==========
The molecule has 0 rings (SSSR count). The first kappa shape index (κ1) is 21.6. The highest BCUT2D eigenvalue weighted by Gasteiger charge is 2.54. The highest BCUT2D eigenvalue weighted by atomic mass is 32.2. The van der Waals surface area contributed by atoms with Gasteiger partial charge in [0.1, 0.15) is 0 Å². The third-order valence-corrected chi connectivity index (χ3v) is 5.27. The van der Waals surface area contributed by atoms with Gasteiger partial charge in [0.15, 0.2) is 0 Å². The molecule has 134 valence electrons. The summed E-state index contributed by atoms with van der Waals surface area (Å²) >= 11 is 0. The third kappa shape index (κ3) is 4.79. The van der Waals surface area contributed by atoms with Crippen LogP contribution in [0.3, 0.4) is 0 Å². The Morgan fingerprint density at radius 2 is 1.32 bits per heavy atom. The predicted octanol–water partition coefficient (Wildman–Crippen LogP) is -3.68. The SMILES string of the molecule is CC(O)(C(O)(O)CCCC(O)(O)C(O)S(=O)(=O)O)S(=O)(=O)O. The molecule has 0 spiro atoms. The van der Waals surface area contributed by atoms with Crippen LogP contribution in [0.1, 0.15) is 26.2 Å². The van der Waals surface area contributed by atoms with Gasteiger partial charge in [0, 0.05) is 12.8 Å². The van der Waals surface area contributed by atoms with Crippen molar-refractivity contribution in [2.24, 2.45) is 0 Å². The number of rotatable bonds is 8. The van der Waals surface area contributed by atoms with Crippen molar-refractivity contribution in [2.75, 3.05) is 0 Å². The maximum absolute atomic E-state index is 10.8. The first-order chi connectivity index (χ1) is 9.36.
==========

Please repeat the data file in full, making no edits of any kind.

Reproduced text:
The molecule has 0 rings (SSSR count). The first kappa shape index (κ1) is 21.6. The highest BCUT2D eigenvalue weighted by Gasteiger charge is 2.54. The highest BCUT2D eigenvalue weighted by atomic mass is 32.2. The van der Waals surface area contributed by atoms with Gasteiger partial charge in [0.1, 0.15) is 0 Å². The third-order valence-corrected chi connectivity index (χ3v) is 5.27. The van der Waals surface area contributed by atoms with Gasteiger partial charge in [0.15, 0.2) is 0 Å². The molecule has 134 valence electrons. The summed E-state index contributed by atoms with van der Waals surface area (Å²) >= 11 is 0. The third kappa shape index (κ3) is 4.79. The van der Waals surface area contributed by atoms with Crippen LogP contribution in [0.3, 0.4) is 0 Å². The Morgan fingerprint density at radius 2 is 1.32 bits per heavy atom. The predicted octanol–water partition coefficient (Wildman–Crippen LogP) is -3.68. The SMILES string of the molecule is CC(O)(C(O)(O)CCCC(O)(O)C(O)S(=O)(=O)O)S(=O)(=O)O. The molecule has 0 spiro atoms. The van der Waals surface area contributed by atoms with Crippen LogP contribution in [0.1, 0.15) is 26.2 Å². The van der Waals surface area contributed by atoms with Gasteiger partial charge in [0, 0.05) is 12.8 Å². The van der Waals surface area contributed by atoms with Crippen molar-refractivity contribution in [2.24, 2.45) is 0 Å². The number of rotatable bonds is 8. The van der Waals surface area contributed by atoms with Crippen molar-refractivity contribution in [2.75, 3.05) is 0 Å². The maximum absolute atomic E-state index is 10.8. The first-order chi connectivity index (χ1) is 9.36.